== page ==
“Something is not always better than nothing.” – August Wilson, How I Learned What I Learned
Civicorps’ book club meets every Wednesday during lunch to share insight and discussion of the book selected for the term.
We recently read August Wilson’s Fences, a play about an African American family in the 1950s tackling issues on race, family structure, death, and economic mobility. So when the book club had the opportunity to see an actual August Wilson play on stage, we jumped at the chance to see it. Seven Corpsmembers went to the Ubuntu Theater Project’s production of Wilson’s autobiographical one-man play, How I Learned What I Learned.
During the play, the actor playing Wilson shares an inspiring quote that resonated with Corpsmembers. In the scene, he shares that no matter how much you are earning, if you are being mistreated or disrespected at work because of your skin color, having no job is better.
“Something is not always better than nothing.”
I resonated with the quote [above], because I could understand him going through jobs and quitting because I use to do that a lot between 18 and 20. I didn’t feel like my former employers were respecting me as a black person and as a woman. Even though he’s older, history still repeats itself. He acknowledged that we can change it. We can change our perspective, and other people’s perspective of us. We are not the loud and rowdy ones, we just express ourselves differently. It’s not what you see, but how you see it. – Malajah, Corpsmember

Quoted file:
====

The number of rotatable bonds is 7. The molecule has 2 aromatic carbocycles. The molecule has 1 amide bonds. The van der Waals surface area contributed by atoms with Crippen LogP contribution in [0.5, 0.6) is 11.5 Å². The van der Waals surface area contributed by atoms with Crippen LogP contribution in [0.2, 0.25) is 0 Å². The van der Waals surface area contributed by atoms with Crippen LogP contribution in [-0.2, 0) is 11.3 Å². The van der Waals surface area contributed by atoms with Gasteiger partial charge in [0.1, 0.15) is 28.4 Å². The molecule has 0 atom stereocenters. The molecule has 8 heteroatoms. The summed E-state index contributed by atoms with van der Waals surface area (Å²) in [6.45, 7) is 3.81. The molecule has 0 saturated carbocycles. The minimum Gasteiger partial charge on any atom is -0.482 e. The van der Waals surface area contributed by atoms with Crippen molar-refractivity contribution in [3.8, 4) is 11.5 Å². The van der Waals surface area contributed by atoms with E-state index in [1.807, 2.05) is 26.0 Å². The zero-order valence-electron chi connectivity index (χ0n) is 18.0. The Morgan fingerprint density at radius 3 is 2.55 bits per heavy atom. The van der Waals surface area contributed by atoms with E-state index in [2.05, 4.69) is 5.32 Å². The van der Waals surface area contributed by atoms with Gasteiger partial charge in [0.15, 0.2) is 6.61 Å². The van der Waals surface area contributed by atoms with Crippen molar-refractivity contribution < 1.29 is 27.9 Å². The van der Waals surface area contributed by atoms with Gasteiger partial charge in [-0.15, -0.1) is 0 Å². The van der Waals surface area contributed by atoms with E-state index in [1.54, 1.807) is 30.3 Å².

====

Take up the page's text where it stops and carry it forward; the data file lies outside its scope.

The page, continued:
The theatre really can provoke you to think beyond your years and experience truth often gone unnoticed or forgotten. This play opened our eyes and allowed us to be in the same room with August Wilson, whose background is similar to Corpsmembers. He left school at the age of 15 and like many of our Corpsmembers, took a nontraditional path to discover his purpose in life. He is a reminder that through hard work and knowing who you are, there are no obstacles to success other than yourself. The play was filled with advice that Corpsmembers could absorb/apply into their lives.
Whether it’s in a book or on stage, literature has the power to acknowledge our histories, question our realities, and change our futures. Civicorps is proud to host a book club that allows our students to think critically and deeply, and embody their realities through literature.
So if you are a Corpsmember, join us at the next book club, Wednesdays during lunch!